As the Ultimate Carlos Fan and an analog synthesist, I was elated to discover that By Request, which I've had since it appeared on vinyl, was at last available on CD. I'm happy to report that it is just as good now as it was almost three decades ago. That's right--three decades!
The music on this well-remastered CD still shines even though songs like "What's New Pussycat?" are no longer in vogue. The CD is a hodgepodge of various tunes from Bach to Beatles supposedly requested by listeners after The Well Tempered Synthesizer was released. The result may only only be mildly interesting to the occasional listener, but to followers of electronic music, it's like rediscovering a lost gem.
The three dances from The Nutcracker aren't particular standouts by Carlosian standards, nor are some of the other selections. Suffice it to say of the album that when it is good, it is very very good, and when it is bad it is merely good. Here are random notes on some of the more interesting pieces:
"Dialogues" and "Episodes" are early piano/synth pieces in the academic style. They will NOT appeal to some listeners, but they are well composed and extremely well performed, given the difficulty of creating electronic music back then.
"What's New Pussycat?" of Bacharach fame is another early Moog piece that is about as "Moogy" as Carlos has ever gotten. The Moog waa-waa filter cliche normally shunned by Carlos is here put to playful use in a chorus of drunken cats. I can't listen to this piece without smiling at the obvious good humor and sense of fun behind it.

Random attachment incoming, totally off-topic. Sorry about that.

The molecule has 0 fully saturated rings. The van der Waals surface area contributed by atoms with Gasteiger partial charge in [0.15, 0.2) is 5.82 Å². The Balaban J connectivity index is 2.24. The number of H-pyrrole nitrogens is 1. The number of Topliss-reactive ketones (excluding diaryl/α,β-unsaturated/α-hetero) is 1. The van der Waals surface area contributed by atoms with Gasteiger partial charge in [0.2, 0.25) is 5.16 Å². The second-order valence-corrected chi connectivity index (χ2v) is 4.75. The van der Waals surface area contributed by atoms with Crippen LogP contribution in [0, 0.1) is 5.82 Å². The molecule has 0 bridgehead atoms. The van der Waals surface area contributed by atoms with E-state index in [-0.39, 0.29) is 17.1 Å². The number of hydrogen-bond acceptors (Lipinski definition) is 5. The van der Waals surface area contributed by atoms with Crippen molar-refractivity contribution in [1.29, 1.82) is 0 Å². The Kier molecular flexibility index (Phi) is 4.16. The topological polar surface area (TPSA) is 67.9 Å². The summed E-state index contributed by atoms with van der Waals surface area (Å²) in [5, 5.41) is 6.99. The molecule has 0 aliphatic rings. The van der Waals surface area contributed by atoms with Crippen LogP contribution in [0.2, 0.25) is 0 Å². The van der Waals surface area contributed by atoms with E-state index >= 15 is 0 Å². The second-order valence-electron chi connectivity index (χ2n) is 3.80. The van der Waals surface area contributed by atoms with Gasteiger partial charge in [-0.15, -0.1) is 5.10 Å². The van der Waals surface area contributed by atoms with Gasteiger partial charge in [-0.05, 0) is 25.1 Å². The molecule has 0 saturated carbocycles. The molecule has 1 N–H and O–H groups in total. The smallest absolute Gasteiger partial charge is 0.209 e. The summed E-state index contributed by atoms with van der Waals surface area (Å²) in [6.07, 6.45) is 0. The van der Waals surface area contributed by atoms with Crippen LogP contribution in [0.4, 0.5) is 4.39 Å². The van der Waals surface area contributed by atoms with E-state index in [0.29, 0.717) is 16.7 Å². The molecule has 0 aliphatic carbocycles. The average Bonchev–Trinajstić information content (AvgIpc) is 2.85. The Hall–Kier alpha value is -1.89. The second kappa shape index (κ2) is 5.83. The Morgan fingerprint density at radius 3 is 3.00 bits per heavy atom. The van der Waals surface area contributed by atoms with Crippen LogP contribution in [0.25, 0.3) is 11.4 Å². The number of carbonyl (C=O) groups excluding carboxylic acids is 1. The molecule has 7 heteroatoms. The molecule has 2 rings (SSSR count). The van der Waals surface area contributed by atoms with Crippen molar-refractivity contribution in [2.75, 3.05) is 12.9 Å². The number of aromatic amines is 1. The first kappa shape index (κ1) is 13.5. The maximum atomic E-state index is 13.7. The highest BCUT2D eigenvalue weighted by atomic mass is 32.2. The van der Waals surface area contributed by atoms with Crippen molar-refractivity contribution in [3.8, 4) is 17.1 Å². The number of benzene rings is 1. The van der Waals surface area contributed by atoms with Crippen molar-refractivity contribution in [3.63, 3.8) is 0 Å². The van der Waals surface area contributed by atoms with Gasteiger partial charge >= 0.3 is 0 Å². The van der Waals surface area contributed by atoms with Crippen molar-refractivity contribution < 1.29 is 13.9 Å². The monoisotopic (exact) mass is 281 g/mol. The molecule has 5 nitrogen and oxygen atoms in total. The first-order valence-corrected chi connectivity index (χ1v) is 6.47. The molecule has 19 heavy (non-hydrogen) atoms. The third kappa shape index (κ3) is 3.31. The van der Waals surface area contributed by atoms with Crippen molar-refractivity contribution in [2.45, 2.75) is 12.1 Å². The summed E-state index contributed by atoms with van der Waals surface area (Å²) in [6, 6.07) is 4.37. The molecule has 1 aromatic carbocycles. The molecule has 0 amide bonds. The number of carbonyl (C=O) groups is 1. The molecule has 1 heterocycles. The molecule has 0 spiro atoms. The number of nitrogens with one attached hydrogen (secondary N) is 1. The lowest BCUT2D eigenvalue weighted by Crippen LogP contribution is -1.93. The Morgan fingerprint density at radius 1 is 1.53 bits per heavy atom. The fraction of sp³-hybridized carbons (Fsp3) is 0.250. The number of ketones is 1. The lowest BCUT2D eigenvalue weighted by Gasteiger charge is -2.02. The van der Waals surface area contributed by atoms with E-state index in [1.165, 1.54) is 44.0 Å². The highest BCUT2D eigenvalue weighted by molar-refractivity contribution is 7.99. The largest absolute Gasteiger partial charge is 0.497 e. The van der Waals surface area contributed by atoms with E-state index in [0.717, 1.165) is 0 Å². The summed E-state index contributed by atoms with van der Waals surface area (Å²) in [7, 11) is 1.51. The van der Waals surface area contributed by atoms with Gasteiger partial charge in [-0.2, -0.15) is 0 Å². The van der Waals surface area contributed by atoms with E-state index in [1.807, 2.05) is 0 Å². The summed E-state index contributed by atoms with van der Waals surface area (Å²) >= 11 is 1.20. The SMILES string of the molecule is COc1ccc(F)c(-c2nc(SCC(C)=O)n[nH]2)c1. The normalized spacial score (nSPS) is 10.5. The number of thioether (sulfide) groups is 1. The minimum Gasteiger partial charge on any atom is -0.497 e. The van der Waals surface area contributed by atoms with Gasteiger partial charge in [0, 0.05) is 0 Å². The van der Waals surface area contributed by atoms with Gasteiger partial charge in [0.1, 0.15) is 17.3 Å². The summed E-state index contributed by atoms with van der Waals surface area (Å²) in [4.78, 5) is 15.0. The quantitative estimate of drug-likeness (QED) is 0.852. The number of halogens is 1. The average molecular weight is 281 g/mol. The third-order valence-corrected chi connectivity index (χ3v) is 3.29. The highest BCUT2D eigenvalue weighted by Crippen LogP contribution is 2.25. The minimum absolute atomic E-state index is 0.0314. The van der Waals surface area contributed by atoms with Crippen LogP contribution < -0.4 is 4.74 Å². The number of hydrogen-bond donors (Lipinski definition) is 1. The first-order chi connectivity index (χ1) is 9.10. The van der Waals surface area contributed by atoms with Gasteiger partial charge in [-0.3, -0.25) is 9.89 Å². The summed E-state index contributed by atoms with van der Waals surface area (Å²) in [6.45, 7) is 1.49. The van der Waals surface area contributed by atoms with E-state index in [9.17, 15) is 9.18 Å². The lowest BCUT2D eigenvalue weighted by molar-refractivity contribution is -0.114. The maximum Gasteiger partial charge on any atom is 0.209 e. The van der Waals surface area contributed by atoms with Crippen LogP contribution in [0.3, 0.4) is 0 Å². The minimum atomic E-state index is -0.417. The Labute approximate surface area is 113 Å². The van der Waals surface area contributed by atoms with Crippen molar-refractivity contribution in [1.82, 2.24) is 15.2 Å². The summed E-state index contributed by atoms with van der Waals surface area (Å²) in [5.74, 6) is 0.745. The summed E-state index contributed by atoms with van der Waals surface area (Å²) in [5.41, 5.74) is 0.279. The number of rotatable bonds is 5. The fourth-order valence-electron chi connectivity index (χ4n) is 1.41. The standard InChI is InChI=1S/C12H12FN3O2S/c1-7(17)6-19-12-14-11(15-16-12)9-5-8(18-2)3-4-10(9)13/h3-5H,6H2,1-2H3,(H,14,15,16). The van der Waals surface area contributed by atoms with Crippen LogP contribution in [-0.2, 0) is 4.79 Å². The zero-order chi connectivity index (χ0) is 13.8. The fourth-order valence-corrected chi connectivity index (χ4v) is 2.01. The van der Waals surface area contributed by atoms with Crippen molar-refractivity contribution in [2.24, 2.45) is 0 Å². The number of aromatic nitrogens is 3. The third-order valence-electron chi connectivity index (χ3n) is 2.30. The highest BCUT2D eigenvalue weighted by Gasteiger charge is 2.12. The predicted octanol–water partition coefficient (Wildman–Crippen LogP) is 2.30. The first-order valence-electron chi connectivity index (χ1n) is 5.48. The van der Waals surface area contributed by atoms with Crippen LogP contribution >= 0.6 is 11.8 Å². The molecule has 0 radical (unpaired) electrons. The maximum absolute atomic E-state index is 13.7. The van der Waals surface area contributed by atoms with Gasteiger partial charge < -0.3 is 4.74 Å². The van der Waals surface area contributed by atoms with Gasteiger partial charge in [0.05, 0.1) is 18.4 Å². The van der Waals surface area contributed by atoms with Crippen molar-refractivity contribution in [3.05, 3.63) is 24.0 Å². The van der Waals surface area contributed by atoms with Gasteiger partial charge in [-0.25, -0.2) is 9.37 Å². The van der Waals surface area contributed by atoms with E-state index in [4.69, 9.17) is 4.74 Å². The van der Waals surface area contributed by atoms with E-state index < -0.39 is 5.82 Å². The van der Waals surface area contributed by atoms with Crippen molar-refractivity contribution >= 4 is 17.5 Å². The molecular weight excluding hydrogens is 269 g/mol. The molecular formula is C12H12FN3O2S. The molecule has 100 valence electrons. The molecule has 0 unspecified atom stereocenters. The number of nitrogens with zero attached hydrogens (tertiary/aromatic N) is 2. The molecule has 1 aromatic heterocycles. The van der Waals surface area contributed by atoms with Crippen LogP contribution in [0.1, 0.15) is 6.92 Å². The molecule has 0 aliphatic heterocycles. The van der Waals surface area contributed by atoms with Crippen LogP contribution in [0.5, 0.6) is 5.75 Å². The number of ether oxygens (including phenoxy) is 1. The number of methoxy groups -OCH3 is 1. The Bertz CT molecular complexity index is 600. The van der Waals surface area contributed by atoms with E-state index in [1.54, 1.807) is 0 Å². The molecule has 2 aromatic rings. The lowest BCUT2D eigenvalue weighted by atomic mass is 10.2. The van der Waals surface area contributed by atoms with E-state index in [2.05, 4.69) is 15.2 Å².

"Geodesic Dance" remains one of my all-time favorites and appears here in all its modernistic glory. The piece is beautifully composed and full of the spatial and dynamic subtleties that set Carlos' analog work leagues above the rest. It ranks with "Timesteps" and "Country Lane" from the later Clockwork Orange album as thoroughly competent and quintessentially Carlos.
The CD's Big Finale, of course, is "Pompous Circumstances," a playful send-up of the Elgar classic performed in a wide variety of styles. Once again, Carlos' talent as a composer and consummate synthesist shine through, along with a dose of good humor. It's a pastiche, but not without it's serious moments, which might be why it's such a satisfying work.
Given the extreme difficulty and tedium of recording on a monophonic analog synthesizer--where changing a sound means striking a patch that may have taken hours to create and starting all over again--it's a wonder that the outcome could sound so good. But Carlos is a perfectionist and it shows on this album as it does on all of the Moog works. I confess that Carlos' digital music sounds flat and mundane to me and doesn't stand up to repeated listening. The analog works, for all their difficulty, continue to sound fresh and spirited. My request for Wendy's next "By Request" album would be to do another one like this--all analog.